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An Invitation to the Land of Hope: A Conversation with Bill McClay

with Wilfred M. McClay

The award-winning American historian Bill McClay returns to Liberty Law Talk to discuss his latest book, Land of Hope: An Invitation to the Great American Story.

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on September 04, 2019 at 11:57:31 am

[…] McClay talks with Richard Reinsch about his new book, Land of Hope. An Invitation to the Land of Hope: A Conversation with Bill McClay syndicated from […]

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Image of An Invitation to the Land of Hope: A Conversation with Bill McClay | Best Legal Services
An Invitation to the Land of Hope: A Conversation with Bill McClay | Best Legal Services
on September 12, 2019 at 07:44:32 am

[…] American Story author Wilfred M. McClay made some telling remarks, almost in passing, during his recent appearance on the Liberty Law Talk podcast hosted by Law & Liberty editor Richard M. Reinsch II. Don’t let them pass. They might have […]

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Image of Notes on the freedom given Wilfred McClay to write his latest book - Philanthropic Giving
Notes on the freedom given Wilfred McClay to write his latest book - Philanthropic Giving
on September 29, 2019 at 11:04:50 am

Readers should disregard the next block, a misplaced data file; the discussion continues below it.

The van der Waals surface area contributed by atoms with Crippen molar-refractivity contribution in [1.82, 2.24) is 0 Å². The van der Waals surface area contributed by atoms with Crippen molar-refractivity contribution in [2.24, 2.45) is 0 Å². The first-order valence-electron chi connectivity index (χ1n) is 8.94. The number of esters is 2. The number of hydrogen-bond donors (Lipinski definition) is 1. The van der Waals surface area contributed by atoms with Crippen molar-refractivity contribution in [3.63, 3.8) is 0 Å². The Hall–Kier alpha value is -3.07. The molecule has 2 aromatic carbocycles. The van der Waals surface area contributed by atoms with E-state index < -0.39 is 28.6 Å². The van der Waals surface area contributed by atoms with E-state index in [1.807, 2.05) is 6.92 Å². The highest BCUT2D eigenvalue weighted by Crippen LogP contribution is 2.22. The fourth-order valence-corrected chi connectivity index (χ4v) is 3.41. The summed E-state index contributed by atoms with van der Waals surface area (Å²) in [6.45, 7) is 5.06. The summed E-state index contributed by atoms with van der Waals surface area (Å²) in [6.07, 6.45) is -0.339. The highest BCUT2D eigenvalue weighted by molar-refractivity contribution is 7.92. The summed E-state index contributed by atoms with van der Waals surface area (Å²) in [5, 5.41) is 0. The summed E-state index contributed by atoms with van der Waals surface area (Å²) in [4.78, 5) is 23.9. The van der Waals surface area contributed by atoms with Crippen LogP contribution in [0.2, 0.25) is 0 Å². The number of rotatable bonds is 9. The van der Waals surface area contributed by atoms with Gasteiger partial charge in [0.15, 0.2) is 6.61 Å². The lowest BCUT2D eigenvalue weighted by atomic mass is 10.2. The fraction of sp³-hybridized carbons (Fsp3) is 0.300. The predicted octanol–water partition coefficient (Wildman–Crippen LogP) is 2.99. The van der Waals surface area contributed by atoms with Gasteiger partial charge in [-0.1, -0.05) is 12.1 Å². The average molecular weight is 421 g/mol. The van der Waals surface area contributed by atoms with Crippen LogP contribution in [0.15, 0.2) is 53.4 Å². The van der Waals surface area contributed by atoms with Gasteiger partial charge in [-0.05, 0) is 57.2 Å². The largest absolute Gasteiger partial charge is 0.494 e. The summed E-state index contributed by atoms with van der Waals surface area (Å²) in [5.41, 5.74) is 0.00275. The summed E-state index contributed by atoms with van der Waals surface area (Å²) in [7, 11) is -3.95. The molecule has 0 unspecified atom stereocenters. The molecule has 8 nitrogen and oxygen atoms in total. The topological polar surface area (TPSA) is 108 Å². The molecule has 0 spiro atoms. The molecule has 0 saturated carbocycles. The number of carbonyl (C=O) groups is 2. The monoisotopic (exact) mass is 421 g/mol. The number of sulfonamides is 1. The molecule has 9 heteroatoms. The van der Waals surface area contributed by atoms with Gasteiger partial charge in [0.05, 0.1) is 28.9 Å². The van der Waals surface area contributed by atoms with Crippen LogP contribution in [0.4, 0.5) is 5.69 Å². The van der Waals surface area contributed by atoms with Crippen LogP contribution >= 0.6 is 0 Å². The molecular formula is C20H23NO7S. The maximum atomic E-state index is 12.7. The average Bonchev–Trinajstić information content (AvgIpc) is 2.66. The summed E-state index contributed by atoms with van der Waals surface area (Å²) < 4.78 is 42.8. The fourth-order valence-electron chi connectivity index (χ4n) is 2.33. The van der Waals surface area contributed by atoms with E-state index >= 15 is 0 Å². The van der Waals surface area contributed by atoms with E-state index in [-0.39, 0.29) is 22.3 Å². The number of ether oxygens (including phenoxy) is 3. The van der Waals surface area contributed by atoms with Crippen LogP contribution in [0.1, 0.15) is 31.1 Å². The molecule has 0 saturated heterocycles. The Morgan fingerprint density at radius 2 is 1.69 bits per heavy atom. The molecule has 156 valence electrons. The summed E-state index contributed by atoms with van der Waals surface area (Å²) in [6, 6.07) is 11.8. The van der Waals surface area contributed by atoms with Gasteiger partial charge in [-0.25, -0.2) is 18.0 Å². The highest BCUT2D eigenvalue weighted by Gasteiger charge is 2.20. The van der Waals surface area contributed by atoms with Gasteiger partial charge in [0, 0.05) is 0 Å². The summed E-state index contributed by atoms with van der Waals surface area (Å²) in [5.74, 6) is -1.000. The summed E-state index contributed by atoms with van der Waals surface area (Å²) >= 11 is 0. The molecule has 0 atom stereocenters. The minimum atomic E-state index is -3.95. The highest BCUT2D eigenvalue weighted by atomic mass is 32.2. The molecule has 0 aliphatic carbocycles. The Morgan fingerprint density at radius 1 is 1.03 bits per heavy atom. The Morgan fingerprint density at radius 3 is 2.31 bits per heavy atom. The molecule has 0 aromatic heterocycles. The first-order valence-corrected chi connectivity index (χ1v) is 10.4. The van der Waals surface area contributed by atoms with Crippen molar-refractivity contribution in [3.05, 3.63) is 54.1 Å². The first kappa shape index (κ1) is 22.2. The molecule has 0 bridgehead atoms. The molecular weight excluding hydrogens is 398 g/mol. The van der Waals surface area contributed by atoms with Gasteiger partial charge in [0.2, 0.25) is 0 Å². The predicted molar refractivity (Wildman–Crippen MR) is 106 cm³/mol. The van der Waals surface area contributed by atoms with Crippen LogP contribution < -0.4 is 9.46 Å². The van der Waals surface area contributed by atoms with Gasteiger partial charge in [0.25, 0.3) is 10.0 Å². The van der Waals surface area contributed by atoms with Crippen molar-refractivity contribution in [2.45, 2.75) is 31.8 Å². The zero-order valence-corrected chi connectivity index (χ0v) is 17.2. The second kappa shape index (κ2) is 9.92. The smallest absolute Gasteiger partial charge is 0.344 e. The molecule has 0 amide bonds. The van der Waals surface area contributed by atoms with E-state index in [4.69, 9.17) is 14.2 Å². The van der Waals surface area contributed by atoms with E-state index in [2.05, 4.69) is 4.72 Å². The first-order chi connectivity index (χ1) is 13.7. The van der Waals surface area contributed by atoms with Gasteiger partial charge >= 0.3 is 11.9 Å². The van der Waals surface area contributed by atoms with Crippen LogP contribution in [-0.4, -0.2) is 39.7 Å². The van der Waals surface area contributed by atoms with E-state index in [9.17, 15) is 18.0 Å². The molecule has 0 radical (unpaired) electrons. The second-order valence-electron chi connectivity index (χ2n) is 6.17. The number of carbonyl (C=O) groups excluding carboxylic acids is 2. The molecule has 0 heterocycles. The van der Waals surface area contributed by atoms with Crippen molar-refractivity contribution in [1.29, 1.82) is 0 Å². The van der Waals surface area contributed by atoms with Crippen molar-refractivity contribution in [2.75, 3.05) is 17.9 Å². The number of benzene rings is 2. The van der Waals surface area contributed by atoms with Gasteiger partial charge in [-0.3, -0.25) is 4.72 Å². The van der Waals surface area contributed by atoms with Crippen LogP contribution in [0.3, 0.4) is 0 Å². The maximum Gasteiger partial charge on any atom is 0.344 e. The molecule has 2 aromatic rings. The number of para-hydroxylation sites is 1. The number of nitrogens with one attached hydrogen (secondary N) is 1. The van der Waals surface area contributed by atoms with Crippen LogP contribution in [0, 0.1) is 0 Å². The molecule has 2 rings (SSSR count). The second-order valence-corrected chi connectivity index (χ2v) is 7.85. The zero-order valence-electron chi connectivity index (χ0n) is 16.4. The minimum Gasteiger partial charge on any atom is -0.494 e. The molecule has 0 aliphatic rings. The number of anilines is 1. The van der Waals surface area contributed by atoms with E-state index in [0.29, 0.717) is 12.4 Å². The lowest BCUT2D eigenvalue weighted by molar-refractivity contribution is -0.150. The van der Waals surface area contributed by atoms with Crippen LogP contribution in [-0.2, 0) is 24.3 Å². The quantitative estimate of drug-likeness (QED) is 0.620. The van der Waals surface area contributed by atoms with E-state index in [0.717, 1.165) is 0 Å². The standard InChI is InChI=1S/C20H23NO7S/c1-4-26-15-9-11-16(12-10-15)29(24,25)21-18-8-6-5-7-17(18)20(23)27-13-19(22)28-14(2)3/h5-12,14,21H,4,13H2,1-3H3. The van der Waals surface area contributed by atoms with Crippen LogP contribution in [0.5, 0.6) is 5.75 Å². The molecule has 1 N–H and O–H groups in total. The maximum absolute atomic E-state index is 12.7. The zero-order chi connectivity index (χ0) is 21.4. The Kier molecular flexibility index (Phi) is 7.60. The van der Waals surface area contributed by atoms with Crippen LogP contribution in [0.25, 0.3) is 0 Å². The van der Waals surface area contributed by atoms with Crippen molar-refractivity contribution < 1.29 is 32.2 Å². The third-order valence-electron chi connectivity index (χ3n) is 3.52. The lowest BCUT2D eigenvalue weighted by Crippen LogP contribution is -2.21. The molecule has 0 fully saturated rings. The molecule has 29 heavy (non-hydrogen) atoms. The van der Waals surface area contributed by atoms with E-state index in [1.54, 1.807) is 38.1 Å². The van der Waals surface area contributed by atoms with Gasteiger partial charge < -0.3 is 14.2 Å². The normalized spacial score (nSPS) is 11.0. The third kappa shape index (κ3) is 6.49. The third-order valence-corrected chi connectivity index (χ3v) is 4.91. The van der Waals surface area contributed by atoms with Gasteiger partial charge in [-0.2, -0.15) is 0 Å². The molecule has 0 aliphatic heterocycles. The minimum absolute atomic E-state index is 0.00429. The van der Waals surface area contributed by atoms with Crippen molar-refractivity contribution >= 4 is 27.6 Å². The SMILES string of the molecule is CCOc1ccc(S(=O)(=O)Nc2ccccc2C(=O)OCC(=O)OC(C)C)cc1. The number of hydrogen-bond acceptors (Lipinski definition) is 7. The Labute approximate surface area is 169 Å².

Mr McClay asserts that the "Brexit vote happened because a significant number of Britons had come to fear that they were losing the means and the capacity for self-rule. " Assertion does not make fact. Opinion polls in January 2016 suggested that no more than 10 per cent of the respondents regarded that EU membership was a matter of concern, good or bad. Then, in the course of the referendum campaigned, the impact of six years of austerity on the health service became an issue. It was falsely claimed, emblazoned on the side of a campaign bus, by Boris Johnson and his ilk that billions of pounds of money would become available to the National Health Service almost immediately on departure from the EU. Fear of non-white immigration, which has been part of the dog whistle politics of the UKIP win of the Tories, which has been of concern to many voters was brought to the fore although the population of the EU countries is overwhelmingly white. The spectre of Turkey joining the EU and potentially over-running Britain with 90 million non-whites taking advantage of the free movement of citizens to seek employment or set up means of self-employment, enshrined in the terms of the single market, was raised. Paradoxically, some of those like Nigel Farage who raised the issue of immigration appeared to suggest that leaving the EU would allow the UK to seek out better-than-EU-origin immigrants from around the world. Then the slogan of taking back control over immigration, instead of having to accept job seekers from the EU, began to get traction. Exactly which of these arguments contributed to the Brexit vote is not possible to ascertain. It is likely that all of these and more contributed in various measures to the Brexit vote.

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S P Chakravarty

Law & Liberty welcomes civil and lively discussion of its articles. Abusive comments will not be tolerated. We reserve the right to delete comments - or ban users - without notification or explanation.